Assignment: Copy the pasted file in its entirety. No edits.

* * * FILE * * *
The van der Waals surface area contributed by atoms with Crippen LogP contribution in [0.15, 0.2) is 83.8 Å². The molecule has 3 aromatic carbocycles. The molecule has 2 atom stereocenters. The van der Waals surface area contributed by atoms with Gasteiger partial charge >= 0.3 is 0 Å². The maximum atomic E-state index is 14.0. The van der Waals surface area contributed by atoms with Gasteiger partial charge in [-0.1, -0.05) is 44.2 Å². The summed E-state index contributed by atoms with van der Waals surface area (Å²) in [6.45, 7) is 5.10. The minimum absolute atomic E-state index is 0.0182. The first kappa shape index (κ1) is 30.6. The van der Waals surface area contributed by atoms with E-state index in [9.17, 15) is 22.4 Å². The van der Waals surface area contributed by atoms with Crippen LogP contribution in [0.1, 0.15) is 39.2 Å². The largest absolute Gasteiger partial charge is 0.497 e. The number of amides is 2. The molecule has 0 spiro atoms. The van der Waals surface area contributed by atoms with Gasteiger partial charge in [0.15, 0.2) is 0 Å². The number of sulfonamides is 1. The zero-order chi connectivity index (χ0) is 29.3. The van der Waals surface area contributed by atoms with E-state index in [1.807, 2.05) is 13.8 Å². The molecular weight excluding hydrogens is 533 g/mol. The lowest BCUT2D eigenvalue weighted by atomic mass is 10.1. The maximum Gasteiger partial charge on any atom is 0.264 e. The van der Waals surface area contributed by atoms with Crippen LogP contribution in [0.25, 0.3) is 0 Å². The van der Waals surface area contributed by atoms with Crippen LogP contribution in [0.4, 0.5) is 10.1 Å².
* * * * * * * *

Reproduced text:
The van der Waals surface area contributed by atoms with Crippen LogP contribution in [0.15, 0.2) is 83.8 Å². The molecule has 3 aromatic carbocycles. The molecule has 2 atom stereocenters. The van der Waals surface area contributed by atoms with Gasteiger partial charge >= 0.3 is 0 Å². The maximum atomic E-state index is 14.0. The van der Waals surface area contributed by atoms with Gasteiger partial charge in [-0.1, -0.05) is 44.2 Å². The summed E-state index contributed by atoms with van der Waals surface area (Å²) in [6.45, 7) is 5.10. The minimum absolute atomic E-state index is 0.0182. The first kappa shape index (κ1) is 30.6. The van der Waals surface area contributed by atoms with E-state index in [9.17, 15) is 22.4 Å². The van der Waals surface area contributed by atoms with Crippen LogP contribution in [0.1, 0.15) is 39.2 Å². The largest absolute Gasteiger partial charge is 0.497 e. The number of amides is 2. The molecule has 0 spiro atoms. The van der Waals surface area contributed by atoms with Gasteiger partial charge in [0.15, 0.2) is 0 Å². The number of sulfonamides is 1. The zero-order chi connectivity index (χ0) is 29.3. The van der Waals surface area contributed by atoms with E-state index in [1.807, 2.05) is 13.8 Å². The molecular weight excluding hydrogens is 533 g/mol. The lowest BCUT2D eigenvalue weighted by atomic mass is 10.1. The maximum Gasteiger partial charge on any atom is 0.264 e. The van der Waals surface area contributed by atoms with Crippen LogP contribution in [0.25, 0.3) is 0 Å². The van der Waals surface area contributed by atoms with Crippen LogP contribution in [0.4, 0.5) is 10.1 Å².